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Spinal manipulation has been around for millennia, but its use was not widespread. However, in 1895, Dr. D.D. Palmer discovered what he noted as a bump or hard spot on someone’s back. He push on the spot with the corresponding “pop” or “crack” that is often heard and the patient got better. They were suffering from diminished hearing to the point of being nearly deaf. After the adjustment the patient could hear again and chiropractic was born. It is one of the most commonly use alternative medicine treatments. Herbal medicine remains the most dominant medicine in the world. Allopathic or Western medicine is the next most common.
Chiropractic was born from the adjustment or the manipulation done on the spine. Though it is not the only thing chiropractic physicians do, it is what we are well known for doing. Many theories have been presented on what is going on when the spine is need of an adjustment. Originally, the thought was either a bone was slightly out of place putting pressure on nerves or according to Dr. Andrew Still there was an issue with the arteries. Palmer called the issue a subluxation meaning “less than a dislocation”. Chiropractors have held onto that term for many years. Either way the treatment was relatively the same, the adjustment. Adjustments or spinal manipulation, whatever you want to call it is a fast, low magnitude force put on the area of subluxation. The corresponding pop or crack is from the joint cavitating or the pressure within the joint space releasing air. It doesn’t always have to occur but it often does.
So what is going on with a subluxation? Is there a better more accurate theory? Yes!
Science has come along way since the late 1800s. That doesn’t mean we know for sure, but we got a good idea. The pinched nerve theory or bone out of place theory is old news. What happens is the vertebrae become stuck within their normal range of motion. They do not dislocate, but rather a muscular imbalance occurs in a sense. Some muscles are pulling too tight and others are not pulling enough. What results is a fixated joint. The joint no longer freely moves as well and it can cause pain there or else where due to its lack of movement. Other issues can occur as well but this is not meant to be an exhaustive list of all the issues that can and do occur.
An important fact to understand is our body communicates with itself via the nervous system. There are receptors through out your body that send signals to the brain to give it an update of what is going on. We have specialized receptors called mechanoreceptors that inform the brain on movement. The greatest numbers of these receptors are in the spine, feet, and the muscles. Particularly, the most in the upper spine and the feet. They inform our brain on where our body is in space to help us have proper balance and movement. They are very important. In fact, proper movement and movement in general is crucial to life! The brain craves stimulation and the more sedentary we become the less stimulation the brain receives. Just an interesting tidbit.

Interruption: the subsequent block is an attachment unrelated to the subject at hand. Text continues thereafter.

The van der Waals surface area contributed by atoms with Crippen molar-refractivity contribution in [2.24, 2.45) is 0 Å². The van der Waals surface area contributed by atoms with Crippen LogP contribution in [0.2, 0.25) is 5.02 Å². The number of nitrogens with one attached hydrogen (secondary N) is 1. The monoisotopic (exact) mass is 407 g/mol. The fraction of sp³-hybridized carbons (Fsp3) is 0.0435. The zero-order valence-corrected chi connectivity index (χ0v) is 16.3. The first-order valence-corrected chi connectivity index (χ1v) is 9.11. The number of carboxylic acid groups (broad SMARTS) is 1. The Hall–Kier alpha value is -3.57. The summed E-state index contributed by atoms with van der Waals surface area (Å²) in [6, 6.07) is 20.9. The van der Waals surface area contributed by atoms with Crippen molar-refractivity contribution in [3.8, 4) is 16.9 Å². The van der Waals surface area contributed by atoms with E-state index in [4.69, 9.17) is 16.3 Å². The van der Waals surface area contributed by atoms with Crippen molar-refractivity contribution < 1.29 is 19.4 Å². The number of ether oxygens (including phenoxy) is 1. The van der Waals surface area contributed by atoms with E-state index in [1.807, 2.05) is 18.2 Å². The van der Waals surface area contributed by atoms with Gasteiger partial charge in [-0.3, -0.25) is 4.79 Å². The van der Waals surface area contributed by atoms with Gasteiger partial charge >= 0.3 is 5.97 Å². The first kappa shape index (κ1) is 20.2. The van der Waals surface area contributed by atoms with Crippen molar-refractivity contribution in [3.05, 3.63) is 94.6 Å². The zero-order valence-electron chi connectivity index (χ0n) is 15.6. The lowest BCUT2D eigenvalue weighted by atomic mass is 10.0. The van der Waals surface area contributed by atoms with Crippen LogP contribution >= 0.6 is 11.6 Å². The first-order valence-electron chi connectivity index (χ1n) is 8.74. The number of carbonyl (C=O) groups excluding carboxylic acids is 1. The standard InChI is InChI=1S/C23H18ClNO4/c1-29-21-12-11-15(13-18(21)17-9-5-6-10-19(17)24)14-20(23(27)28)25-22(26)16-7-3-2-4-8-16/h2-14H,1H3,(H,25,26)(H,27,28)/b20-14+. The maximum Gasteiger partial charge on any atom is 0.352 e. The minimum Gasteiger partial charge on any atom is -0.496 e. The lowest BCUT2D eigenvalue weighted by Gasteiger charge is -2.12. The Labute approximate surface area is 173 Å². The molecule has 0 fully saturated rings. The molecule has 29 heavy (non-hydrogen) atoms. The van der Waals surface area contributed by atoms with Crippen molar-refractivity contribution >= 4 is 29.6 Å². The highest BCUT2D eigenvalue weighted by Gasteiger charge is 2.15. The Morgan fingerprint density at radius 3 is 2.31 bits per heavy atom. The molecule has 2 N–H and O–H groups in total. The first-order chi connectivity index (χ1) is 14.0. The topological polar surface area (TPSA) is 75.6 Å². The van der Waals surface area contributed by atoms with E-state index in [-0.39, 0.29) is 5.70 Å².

Back to the subluxation. When we have a joint that is fixated, the receptors in that joint stop responding properly and we get aberrant information sent to the brain. This decreases all over all sense of space or proprioception and can lead to improper motor function. So what does an adjustment do? The speed is an important aspect. The speed of the adjustment causes a fast stretch in the muscles around the spine increasing the signals to the brain at the fixated joint. This essentially resets the joint and normalizes its motion! It’s pretty fascinating stuff. Myofascial release when done properly has a very similar effect. Hence our focus and utilization of both treatments.
So why do we get subluxations? Well it could be from lack of motion or improper movement. Our ancestors moved a lot more. A look at African peoples is fascinating. They have low occurrence of chronic disease and very little back pain. They move constantly throughout the day, often carrying heavy things and bending over for extended periods of time. They have great body mechanics. Outside of that Palmer had a good clue. He attributed subluxations to the three T’s, thoughts, trauma, and toxins. This is still true today. Emotion and stress even spiritual issues can cause a lot of issues. Our physiology responds with tight muscles and common for many people, headaches. Trauma is quite obvious whether it is from an accident or over a period of time due to improper movement. Toxins are a huge group that have a musculoskeletal effect. If we ingest something that is not good for us it can cause muscles to lock up and tighten. Caffeine is a great example as it is often wiring our brain and tightening our muscles. But many things can do this including our food.
This is why we use applied kinesiology so we can figure out and determine what is going on. We hope this helps!